What's Real Love Poetry?

(excerpted from the revised and expanded edition of Pronoia Is the Antidote for Paranoia)

Early in his career, the poet Robert Bly rarely wrote love poetry, though he studied the work of others who did.

As he aged, he stopped reading the angst-ridden ruminations of modern poets and sought out the ecstatic love poetry of mystics like Rumi and Kabir and Mirabai.

Increasingly, forgiveness and compassion became central aspects of Bly's emotional repertoire. His rage about his own past romantic disappointments dissipated.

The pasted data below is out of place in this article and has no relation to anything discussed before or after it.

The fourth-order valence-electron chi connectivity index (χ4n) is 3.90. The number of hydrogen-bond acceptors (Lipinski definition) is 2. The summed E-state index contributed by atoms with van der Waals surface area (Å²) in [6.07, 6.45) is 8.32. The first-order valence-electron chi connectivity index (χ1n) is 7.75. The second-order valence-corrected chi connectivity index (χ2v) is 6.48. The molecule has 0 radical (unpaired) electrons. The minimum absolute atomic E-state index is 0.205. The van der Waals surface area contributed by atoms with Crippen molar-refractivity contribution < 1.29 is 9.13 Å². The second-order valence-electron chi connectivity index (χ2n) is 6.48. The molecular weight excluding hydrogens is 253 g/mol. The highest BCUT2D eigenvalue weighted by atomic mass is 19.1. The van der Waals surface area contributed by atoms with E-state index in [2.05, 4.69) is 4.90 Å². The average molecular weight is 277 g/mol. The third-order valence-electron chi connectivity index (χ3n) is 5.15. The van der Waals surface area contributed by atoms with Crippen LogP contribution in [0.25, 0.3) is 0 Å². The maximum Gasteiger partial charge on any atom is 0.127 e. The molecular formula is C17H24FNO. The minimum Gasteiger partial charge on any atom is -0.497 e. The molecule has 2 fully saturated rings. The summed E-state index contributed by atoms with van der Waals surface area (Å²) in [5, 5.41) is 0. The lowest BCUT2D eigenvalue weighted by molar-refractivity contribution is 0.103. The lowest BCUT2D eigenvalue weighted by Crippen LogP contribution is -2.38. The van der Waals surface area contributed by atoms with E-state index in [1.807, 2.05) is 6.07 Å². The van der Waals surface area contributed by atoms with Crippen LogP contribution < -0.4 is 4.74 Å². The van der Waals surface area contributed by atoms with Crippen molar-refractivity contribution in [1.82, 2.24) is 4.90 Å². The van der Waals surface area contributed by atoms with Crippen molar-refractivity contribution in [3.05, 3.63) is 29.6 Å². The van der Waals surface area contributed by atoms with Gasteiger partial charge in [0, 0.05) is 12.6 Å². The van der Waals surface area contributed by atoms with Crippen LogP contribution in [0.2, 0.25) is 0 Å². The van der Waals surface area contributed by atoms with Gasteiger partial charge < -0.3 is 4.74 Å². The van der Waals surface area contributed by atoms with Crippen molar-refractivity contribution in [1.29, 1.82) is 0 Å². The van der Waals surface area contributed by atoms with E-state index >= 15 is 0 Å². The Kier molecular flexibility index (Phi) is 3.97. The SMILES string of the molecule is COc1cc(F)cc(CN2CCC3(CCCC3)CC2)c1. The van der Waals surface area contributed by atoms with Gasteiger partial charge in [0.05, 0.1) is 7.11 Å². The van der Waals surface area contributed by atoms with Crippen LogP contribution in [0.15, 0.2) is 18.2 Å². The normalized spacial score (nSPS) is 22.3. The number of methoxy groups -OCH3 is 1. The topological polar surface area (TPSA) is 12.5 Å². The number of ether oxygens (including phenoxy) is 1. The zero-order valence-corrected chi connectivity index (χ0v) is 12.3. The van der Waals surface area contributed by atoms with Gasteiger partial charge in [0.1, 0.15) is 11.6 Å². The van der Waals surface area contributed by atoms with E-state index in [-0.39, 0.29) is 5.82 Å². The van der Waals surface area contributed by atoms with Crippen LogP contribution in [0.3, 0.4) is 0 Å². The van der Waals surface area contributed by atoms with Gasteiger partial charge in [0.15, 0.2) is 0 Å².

In his mid-40s, he wrote Loving a Woman in Two Worlds, his first collection of love poetry. Critiquing it for The New York Times Book Review, Fred Chappell said it wasn't a real book of love poems, because there wasn't enough hatred and anger in it.

On Bly's behalf, we offer a response to Mr. Chappell: We love you, goddamnit.